Livestream: Keep it, or Can it?

December 23, 2021  •   LPi

person watching church on iphone

Since the start of COVID-19, words like “zooming,” “streaming,” and “virtual options” have slowly been integrated into our vocabulary. But today, as our churches open their doors (safely!) to the community, many options to tune-in virtually are slowly declining — but should they?

Livestreams could still be valuable connection and engagement tools within your church. From regular Sunday Mass to Eucharistic adoration and all-parish events, here are some valuable points to keeping livestream going at your church.

People Are Venturing Out … Somewhat

We are now at a point where we know more about COVID-19 than we ever did before. Vaccinations are readily available, masks and hand sanitizers are the norm, and it’s relatively easy to keep your distance during Sunday Mass. So, we can safely stop recording, right? Not so fast.

There are still a number of reasons why many of our parishioners are hesitant to venture out to Mass just yet. From immunocompromised, to those who work with young children or elderly adults, there are many reasons why they don’t feel as safe as others may. And that’s the benefit of having a livestream option for your parish — it’s there for those who need it!

It Lengthens the Shelf-Life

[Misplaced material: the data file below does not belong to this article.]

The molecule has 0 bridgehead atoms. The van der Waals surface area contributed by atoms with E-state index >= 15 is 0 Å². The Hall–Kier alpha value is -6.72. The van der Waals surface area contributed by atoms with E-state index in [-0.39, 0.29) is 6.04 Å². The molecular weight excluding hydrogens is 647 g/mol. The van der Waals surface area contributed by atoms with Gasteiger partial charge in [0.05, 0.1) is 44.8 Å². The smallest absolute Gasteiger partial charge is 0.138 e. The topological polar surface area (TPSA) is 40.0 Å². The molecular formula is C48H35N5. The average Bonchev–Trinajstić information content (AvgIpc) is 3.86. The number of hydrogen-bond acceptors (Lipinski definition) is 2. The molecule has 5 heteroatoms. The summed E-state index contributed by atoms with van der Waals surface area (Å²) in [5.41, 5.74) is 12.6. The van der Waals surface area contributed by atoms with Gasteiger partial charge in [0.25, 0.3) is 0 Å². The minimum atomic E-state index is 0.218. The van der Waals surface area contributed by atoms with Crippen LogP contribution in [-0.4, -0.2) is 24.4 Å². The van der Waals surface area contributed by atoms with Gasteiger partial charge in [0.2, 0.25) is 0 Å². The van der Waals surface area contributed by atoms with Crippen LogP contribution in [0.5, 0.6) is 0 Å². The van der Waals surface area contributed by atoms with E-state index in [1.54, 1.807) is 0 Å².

How many times have our parishes spent hours preparing for a faith event or presentation, just to have it all end? When you livestream it, you also have the option to hit the record button and make it available “on demand” for those unable to make it in person, or in some cases, want to watch it again.

Consider offering and recording a series of simple talks, such as a 20-minute reflection with the pastor followed by a recitation of the rosary, or a nine-day novena to Blessed Mary. You may find that you’ll have more attendance by offering an online option, especially for families with young children, and you can also have it available for those to watch on their own time.

It Shows People What their Missing

A big argument for ending the livestreaming of Mass is that many feel it keeps people from coming back to Mass in person. However, it’s the job of the parish to convey just how important it is to receive the Eucharist — as a church, are you letting your parishioners know what they’re missing?

Don’t forgo those who truly can’t come to Mass, in an effort to reach those who can. If your diocese had a dispensation in effect during the pandemic, make sure that your parishioners know that the obligation to attend Mass is in effect. We shouldn’t think of it as “having” to go to Mass, but rather that we “get” to go to Mass!

Need a refresher course on the art of livestreaming? Check out “How to Create a Better Livestreaming Mass Experience” for great points to consider.

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